Thursday, April 05, 2007

The Fifth Question

Leo Pores, in an article published in the New York Jewish Week writes one of the more moving pieces that I have read recently. Instead of giving a link, I include it here in its entirety, with thanks to both Leo and The Jewish Week:

The Fifth Question

Leo Pores - Special To The Jewish Week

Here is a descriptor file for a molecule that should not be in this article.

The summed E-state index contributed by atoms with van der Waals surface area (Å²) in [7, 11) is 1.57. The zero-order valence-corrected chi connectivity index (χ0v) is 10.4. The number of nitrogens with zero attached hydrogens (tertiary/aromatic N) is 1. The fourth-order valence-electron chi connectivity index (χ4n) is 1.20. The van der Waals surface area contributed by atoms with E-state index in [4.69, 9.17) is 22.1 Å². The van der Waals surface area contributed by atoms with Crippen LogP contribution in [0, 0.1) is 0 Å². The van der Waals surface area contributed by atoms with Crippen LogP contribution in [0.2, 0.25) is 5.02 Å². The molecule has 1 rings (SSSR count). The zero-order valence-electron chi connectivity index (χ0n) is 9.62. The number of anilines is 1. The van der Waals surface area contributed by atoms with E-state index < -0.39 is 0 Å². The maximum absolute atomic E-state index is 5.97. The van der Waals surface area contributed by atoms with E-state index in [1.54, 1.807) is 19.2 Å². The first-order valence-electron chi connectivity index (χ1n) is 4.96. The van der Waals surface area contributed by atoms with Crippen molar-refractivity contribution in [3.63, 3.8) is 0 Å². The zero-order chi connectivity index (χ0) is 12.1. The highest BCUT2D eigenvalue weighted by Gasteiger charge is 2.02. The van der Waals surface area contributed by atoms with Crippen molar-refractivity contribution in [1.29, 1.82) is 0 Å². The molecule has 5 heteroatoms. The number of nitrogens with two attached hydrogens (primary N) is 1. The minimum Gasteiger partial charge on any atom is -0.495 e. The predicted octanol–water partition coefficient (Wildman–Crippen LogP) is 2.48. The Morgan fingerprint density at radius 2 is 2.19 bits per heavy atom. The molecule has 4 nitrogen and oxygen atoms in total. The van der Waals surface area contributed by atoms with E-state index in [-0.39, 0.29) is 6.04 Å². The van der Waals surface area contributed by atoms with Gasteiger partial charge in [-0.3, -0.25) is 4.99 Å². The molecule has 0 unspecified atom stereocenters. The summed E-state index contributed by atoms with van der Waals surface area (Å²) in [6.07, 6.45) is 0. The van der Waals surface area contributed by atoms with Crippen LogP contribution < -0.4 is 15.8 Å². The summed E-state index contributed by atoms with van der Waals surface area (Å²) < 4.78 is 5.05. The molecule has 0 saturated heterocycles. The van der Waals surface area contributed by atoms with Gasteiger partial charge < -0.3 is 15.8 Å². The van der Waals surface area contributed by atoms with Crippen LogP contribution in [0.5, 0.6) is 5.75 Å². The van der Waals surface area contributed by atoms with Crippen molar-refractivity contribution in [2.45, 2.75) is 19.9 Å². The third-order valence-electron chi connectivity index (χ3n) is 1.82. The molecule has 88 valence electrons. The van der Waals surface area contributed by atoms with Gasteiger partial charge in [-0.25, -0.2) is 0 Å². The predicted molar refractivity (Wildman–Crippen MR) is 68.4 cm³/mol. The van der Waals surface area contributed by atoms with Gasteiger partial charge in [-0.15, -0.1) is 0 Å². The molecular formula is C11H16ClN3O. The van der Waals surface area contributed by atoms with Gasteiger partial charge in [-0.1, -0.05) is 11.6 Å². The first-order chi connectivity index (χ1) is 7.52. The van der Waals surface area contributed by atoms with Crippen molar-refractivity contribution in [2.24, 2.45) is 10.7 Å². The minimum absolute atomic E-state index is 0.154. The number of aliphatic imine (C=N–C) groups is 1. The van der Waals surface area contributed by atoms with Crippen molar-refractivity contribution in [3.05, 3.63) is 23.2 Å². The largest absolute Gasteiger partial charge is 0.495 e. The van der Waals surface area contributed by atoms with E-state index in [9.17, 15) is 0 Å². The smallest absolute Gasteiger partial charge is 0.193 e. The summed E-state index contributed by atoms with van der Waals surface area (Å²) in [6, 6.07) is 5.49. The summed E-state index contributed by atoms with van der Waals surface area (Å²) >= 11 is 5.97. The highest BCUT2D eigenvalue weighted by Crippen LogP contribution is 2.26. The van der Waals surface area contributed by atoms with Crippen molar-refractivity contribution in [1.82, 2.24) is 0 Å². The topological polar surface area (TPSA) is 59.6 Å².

“What,” cried Grandpa Samuel, “did you just ask?”I was 8 years old, and it was almost 80 years ago. It was the traditional seder. I had just recited the Four Questions to a round of applause. Terrified, I slumped in my seat.I had asked a Fifth Question: “Why are matzah squares instead of round matzah balls to be served for dinner?”Grandpa Samuel bristled and was turning red. Taking me by the hand, he marched me into the kitchen where Grandma Sarah stood in a defiant mood. She motioned to Grandpa to approach the stove. There, floating in a golden chicken soup, were two-inch matzah squares, about a half-inch thick.“You are not really going to serve this, are you?” asked Grandpa, menacingly.“You bet I am,” replied Grandma, her voice raising an octave.Cousin Marcia entered the kitchen. “What’s all the commotion?” she demanded. “We could hear you arguing in the living room.”Grandpa turned brusquely, grasped my hand and pulled me into the dining room. “I’ll explain it later,” he reluctantly said, his voice trailing over his shoulder.The seder proceeded somberly, and we finally read the page with the ominous warning: Partake of the Festive Meal.Conversation continued to be lively when the gefilte fish and horseradish were served. The usual accolades about the fish ensued. Then came the chicken soup with matzah squares floating majestically to and fro. There was a hush and complete silence.Grandpa could contain himself no longer. Contrary to his better judgment, he was compelled to answer the Fifth Question.“The matzah squares,” he began hesitatingly, “were made by accident.“When we moved here, Grandma and I joined the Orthodox synagogue,” he continued. “We made many friends. Every year I bought a ticket for the High Holy Days and had a reserved seat. Grandma sat upstairs with the women.“Because they were a sisterhood, the women decided to make a communal seder. They would prepare the meals in the shul’s kitchen. The rabbi agreed to conduct the seder. There was much anticipation, and I was eagerly looking forward to it.” Grandpa’s voice trembled with emotion.“What happened next?” asked Cousin Aaron.Grandpa continued somberly. “They served the soup” – and pandemonium broke loose. “What is the meaning of this? Square matzahs!” the men shouted. “Have you lost your minds?”“Please let me explain...” The rabbi’s wife. Rebbetzin Sylvia timidly began the explanation. “We were so busy chatting away that we left the batter in the refrigerator too long. It froze, and was hardly manageable. It would not form round, so we had a tray with two-inch squares and we formed them.”She recited this as if divulging a secret recipe.Arguments erupted among the men. One half said it would by OK – dayenu. The other half gathered their coats, their women, their children and left the shul.Saturday morning was a revelation. Half the congregation, the Squares, sat on the left. The other half, the Rounds, sat on the right.The rabbi was obviously dismayed. In spite of all his efforts, he could nor bridge the gap.So when, a few weeks later, the Rounds announced that they had bought a building and were starting their own shul, the rabbi was not surprised.“We were on the Square side – we became Reform Jews.”Grandpa stopped talking. There was a pause, a lengthy pause, while everyone pondered the dilemma.Grandma Sarah broke the silence.“All those that want matzah squares, raise your hand,” she said. “All those that want round matzah balls, nod your head.“You see,” she said in a spirit of compromise, “I also made round matzah balls for you traditionalists. Even though we differed on some rituals, we Squares make round matzah balls to remind us that we are one people.”“If that is the case,” I said to Grandpa, “What is the answer to the Fifth Question?” I spoke as a precocious 8-year-old.“The answer to the Fifth Question,” replied Grandpa, “is ... it is the matzah that is important, regardless of its shape. It is to remind us that we were slaves in Egypt and to never forget our fellow Jews. Israel stands as our guardian, so that whenever a Jew is threatened in the world, whether Round or Square, we can say ‘Never Again.’”I was so glad I asked the Fifth Question. Leo Pores lives in Brooklyn.

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